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Is it illegal to Grow Your Own Food

Many of us are concerned right now about the availability and safety of fresh food across our nation. Most of us live in states that are now mandated to shelter in place or stay safe at home, many people who have never had a garden or grown any kind of food for themselves, are considering doing just that. Some of you may be concerned about whether or not it is legal to grow your own food. The short answer is, it is absolutely legal to grow your own food, and there has never been a better time to start!

But first, a little History.

We all know that farming/gardening is one of the world’s oldest professions. In order for humankind to exist, we had to eat and that meant before villages, towns, cities, and worldwide commerce, people grew their own. Fast forward to now, when the vast majority of the world’s population purchases rather than grows their own food. To look at it through a more modern historical lense, let’s recall the Victory Gardens from World War I and World War II.

Small garden built on the balcony in the apartment

Okay, so I know I can grow my own food, but are there limitations?

Depending on your municipality, there are certain limitations to growing your own food, but with a little creativity, everyone can do it!  Whether you live in a small town, a suburb or a high rise in a large urban setting, there are many gardening options available for you. Some of these include:

  • Front yard gardens
    • Check with your local municipality on rules and regulations – most often the largest restrictions are municipal setbacks, which simply means the number of feet from the curb/sidewalk you must be before the edge of your garden can start.
    • If you have an homeowner’s association there may be limitations to front yard gardens check your rules and contact your HOA before starting.
  • Patio/Container gardens
    • A popular option for multi-unit housing complexes. Check with your HOA or management office for any limitation on size, scope, or water capture options. In some cities there are even locations that offer rooftop gardening/container gardening for residents.
  • Public Garden lots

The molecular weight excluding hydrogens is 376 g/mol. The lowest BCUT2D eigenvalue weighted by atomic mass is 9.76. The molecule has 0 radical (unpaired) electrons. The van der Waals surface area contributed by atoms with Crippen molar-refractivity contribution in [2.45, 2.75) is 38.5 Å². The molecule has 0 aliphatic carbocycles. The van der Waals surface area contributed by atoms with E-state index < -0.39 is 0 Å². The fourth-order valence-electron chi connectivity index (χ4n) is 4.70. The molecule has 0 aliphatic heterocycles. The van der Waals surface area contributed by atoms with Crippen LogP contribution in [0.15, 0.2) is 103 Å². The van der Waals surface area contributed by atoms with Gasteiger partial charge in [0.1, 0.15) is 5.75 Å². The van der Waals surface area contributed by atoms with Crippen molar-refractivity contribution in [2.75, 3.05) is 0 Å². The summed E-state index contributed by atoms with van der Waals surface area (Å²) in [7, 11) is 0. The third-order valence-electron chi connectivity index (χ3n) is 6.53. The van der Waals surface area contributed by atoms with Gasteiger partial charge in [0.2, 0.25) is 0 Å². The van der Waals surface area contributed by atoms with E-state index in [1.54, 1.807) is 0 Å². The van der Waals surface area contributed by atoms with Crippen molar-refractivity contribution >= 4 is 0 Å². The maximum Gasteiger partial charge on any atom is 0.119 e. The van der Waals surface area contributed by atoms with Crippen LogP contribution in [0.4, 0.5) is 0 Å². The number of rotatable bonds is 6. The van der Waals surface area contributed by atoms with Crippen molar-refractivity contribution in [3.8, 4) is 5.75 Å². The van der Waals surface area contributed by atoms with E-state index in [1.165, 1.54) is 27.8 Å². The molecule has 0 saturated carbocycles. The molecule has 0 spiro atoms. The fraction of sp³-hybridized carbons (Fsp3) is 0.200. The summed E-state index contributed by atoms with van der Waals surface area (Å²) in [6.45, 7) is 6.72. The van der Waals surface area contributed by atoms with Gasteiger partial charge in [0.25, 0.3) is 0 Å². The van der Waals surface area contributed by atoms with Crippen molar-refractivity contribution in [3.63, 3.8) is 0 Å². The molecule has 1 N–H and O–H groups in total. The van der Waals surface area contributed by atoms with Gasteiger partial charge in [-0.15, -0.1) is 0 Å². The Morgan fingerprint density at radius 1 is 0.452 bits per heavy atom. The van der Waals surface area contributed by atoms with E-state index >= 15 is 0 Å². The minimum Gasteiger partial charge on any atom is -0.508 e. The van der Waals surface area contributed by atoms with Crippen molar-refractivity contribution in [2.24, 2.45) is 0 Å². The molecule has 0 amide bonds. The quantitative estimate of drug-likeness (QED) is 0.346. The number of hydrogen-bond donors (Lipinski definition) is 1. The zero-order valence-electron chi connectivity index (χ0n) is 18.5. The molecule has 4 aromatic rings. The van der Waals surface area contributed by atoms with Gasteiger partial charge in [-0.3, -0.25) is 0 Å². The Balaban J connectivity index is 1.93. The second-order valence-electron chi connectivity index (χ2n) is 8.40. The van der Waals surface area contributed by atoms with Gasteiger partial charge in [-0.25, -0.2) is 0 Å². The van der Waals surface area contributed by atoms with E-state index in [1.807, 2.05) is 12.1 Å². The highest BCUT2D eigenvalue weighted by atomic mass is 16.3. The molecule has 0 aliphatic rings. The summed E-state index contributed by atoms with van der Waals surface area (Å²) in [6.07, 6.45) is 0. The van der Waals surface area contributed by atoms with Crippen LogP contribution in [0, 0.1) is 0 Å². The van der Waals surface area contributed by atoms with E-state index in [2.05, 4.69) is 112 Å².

• Available in several municipalities throughout the country, public garden lots are a very popular option for many urban gardeners (and a great way to meet other gardeners!). Contact your municipality for locations, cost (if any) and restrictions.

If none of these options are available to you, as long as you have a sunny window and a countertop or table, you can grow your own food indoors! Tabletop gardening can provide a surprising harvest of leafy greens, and even small tomato plants, and most definitely herbs! If you are lacking window space you can take your indoor garden further with grow lights.

microgreens growing on windowsill

I have never grown my own food, what are some of the best things for me to grow?

Focus on the necessities. Begin by growing the basics that provide the option for both immediate consumption as well as things that can or freeze easily for later use. While the list below is not comprehensive, it offers a good cross section of garden staples that will give you a lot of flexibility:

  • Leafy greens – Spinach, Kale, Microgreens (so easy on a countertop!) Swiss Chard
  • Peas
  • Green Beans
  • Tomatoes
  • Onions
  • Herbs
  • Potatoes
Rain barrel in the garden

I know what I want to grow and where, what about watering?

Water is essential to any garden, but is not always a readily available resource. People often have questions about rain barrels or the rules and regulations on water capturing and reuse. These questions are best answered by doing your research locally. Water laws vary from state to state and even from municipality to municipality. Some states are so restrictive, you are not even allowed to capture rain from your personal property in any capacity, while others have very few restrictions. Once you learn your limitations, reusing rainwater is a wonderful way to keep your garden healthy. The most popular way to do this is with rain barrels (available at your local garden supply store and many online locations). If your space is too small or not conducive to rain barrels, even setting empty buckets out for rain capture will do!

I don’t just want to grow fruits or vegetables, what are some other popular options for growing my own food?

Second only to growing your own garden, is raising your own chickens. Backyard chickens have become increasingly popular across the country and many locations now have a wealth of information and resources for those interested in it. Some locations are even witnessing a surge in raising ducks and quail as well. All of these options are great ways to provide you and your family with fresh eggs daily. Raising your own chickens requires a lot of upfront work to establish your coop and doing your research on the birds you want may take some time, but once you have done the legwork, it pays off! Always start by checking with your local regulations.

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two chickens in the back yard, one chicken is grey and white and the other chicken is brown

What about bees?

Beehives are another popular option for growing your own food (who doesn’t love fresh honey?), and while subject to more restrictions and certainly subject to space restrictions, it can be a beneficial addition to any home garden.  There are endless resources available for beginning your own hives, don’t be afraid to research and find out what might work for you!

As we face uncertain times, the power of growing our own food no matter how big or small, offers us the comfort and satisfaction of providing for ourselves while nourishing our bodies. Don’t be afraid to explore your options and get started, there has never been a better time!

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